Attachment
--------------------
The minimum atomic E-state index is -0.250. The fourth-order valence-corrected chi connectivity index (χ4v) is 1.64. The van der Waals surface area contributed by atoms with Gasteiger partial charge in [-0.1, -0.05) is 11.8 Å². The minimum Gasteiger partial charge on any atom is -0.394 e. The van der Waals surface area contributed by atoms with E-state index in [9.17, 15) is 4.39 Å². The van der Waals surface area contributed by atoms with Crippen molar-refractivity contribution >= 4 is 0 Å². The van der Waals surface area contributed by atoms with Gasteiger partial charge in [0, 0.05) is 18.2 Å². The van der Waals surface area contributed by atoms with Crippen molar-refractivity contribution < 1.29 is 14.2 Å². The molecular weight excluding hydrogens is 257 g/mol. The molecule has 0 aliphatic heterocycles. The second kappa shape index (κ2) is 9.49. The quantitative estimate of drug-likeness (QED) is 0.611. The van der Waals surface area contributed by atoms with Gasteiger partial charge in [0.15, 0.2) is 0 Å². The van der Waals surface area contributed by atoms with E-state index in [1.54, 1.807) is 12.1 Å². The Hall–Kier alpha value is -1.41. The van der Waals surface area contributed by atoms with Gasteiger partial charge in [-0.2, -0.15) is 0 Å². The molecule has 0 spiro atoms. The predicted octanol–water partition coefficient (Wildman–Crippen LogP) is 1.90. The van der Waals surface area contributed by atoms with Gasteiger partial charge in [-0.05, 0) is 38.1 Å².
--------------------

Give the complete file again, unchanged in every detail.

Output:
The minimum atomic E-state index is -0.250. The fourth-order valence-corrected chi connectivity index (χ4v) is 1.64. The van der Waals surface area contributed by atoms with Gasteiger partial charge in [-0.1, -0.05) is 11.8 Å². The minimum Gasteiger partial charge on any atom is -0.394 e. The van der Waals surface area contributed by atoms with E-state index in [9.17, 15) is 4.39 Å². The van der Waals surface area contributed by atoms with Crippen molar-refractivity contribution >= 4 is 0 Å². The van der Waals surface area contributed by atoms with Gasteiger partial charge in [0, 0.05) is 18.2 Å². The van der Waals surface area contributed by atoms with Crippen molar-refractivity contribution < 1.29 is 14.2 Å². The molecular weight excluding hydrogens is 257 g/mol. The molecule has 0 aliphatic heterocycles. The second kappa shape index (κ2) is 9.49. The quantitative estimate of drug-likeness (QED) is 0.611. The van der Waals surface area contributed by atoms with Gasteiger partial charge in [0.15, 0.2) is 0 Å². The van der Waals surface area contributed by atoms with E-state index in [1.54, 1.807) is 12.1 Å². The Hall–Kier alpha value is -1.41. The van der Waals surface area contributed by atoms with Gasteiger partial charge in [-0.2, -0.15) is 0 Å². The molecule has 0 spiro atoms. The predicted octanol–water partition coefficient (Wildman–Crippen LogP) is 1.90. The van der Waals surface area contributed by atoms with Gasteiger partial charge in [-0.05, 0) is 38.1 Å².